ApacheCon EU 2009: Open Source for Interoperability
By wso2 wso2
- 2 Apr, 2009
In this talk, we look at how open source can be used to crack this nut: how to build interoperability using the techniques of Open Source and Apache: meritocracy, distributed development, continuous testing and shared ownership. Open standards and open source are actually completely different - Open Source projects allow coders to collaborate. Open standards organizations are a no man's land where competitors can agree the minimum required to compete on a level playing field.
At ApacheConEU 2009 - the official conference of the Apache Software Foundation (ASF) held in Amsterdam From March 25 to March 27, Paul Fremantle addressed how to use the collaborative approach of open source to enhance open standards. Using several examples from several standards initiatives, Paul illustrated how this approach has succeeded, and how others can replicate this success.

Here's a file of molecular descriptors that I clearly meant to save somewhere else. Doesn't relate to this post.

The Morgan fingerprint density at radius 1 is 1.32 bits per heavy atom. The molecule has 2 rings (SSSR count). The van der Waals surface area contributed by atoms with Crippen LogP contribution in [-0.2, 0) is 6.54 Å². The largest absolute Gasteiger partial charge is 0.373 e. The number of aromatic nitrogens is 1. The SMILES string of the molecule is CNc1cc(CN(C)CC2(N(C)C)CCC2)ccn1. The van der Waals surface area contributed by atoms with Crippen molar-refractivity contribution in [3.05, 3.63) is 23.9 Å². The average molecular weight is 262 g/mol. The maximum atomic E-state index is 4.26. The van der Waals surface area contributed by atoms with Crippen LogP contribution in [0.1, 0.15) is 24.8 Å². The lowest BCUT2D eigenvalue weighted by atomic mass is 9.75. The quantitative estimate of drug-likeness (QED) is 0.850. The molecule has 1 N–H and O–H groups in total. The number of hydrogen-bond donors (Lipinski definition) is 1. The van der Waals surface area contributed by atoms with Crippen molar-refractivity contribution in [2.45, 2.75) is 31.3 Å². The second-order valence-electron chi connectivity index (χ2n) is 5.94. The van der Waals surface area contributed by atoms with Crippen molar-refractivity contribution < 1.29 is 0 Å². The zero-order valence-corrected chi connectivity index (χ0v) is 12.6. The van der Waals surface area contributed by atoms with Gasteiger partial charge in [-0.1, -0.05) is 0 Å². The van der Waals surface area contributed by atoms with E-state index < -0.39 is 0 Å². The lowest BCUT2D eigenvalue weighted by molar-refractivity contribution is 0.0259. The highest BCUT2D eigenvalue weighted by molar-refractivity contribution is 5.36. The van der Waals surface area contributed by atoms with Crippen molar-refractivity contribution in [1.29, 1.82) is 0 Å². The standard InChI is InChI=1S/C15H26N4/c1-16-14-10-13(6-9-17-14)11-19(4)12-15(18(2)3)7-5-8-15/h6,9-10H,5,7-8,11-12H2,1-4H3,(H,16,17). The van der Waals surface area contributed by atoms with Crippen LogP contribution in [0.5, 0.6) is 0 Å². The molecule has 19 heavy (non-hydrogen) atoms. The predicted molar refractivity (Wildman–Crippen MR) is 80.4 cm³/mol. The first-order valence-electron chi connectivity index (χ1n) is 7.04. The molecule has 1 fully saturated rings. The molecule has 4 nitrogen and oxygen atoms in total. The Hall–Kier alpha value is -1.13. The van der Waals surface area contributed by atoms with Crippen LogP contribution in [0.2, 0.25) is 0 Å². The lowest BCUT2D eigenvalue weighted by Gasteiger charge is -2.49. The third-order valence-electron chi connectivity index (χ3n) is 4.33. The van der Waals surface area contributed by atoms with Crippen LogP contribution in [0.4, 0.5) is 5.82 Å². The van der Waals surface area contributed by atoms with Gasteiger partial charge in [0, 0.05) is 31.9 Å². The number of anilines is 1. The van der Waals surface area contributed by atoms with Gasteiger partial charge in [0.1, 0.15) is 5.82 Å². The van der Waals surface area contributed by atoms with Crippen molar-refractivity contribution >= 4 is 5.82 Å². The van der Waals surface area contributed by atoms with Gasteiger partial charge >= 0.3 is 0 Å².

Paul Fremantle is Co-founder and currently CTO, Paul spearheads WSO2’s overall product strategy. His previous role at WSO2 was vice president of technical sales where he led the development of the groundbreaking WSO2 Enterprise Service Bus. Paul was a Senior Technical Staff Member at IBM for 9 years. At IBM, Paul created the Web Services Gateway, and led the team that developed and shipped it as part of the WebSphere Application Server. He was in the team that put the Service Integration Bus technology into WebSphere Application Server 6. He was also the key WebSphere technical sales lead for Europe, working closely with development to manage beta programmes, develop training materials, and enable first-of-a-kind J2EE projects. Paul co-created the Web Services Invocation Framework (WSIF) with Sanjiva while also co-leading JSR 110: Java APIs for WSDL, which produced WSDL4J. Paul is currently co-chair of the OASIS Web Services Reliable eXchange Technical Committee, which is charged with creating the industry standard for reliable message exchange over SOAP. Paul’s involvement in Open Source goes back to the original Apache SOAP project, where Paul donated code to enable access to Enterprise JavaBeans. He has also led IBM’s involvement in the Axis C/C++ project. Paul has published many articles, both on the Web and in traditional forms, and has spoken at numerous industry conferences, including ApacheCon, Colorado Software Summit, XML Europe, Software Architecture, and others. Paul has published two books: Building Web Services in Java, 2nd Edition, and The XML Files. Paul worked in IBM Global Services for 3 years, providing technical and business consultancy around the Internet and e-business. Before joining IBM, he was a consultant at ZS Associates, providing analytical sales forecasting consultancy to the Pharmaceutical market. Paul has an MA in Mathematics and Philosophy and an MSc in Computation, both from Oxford University.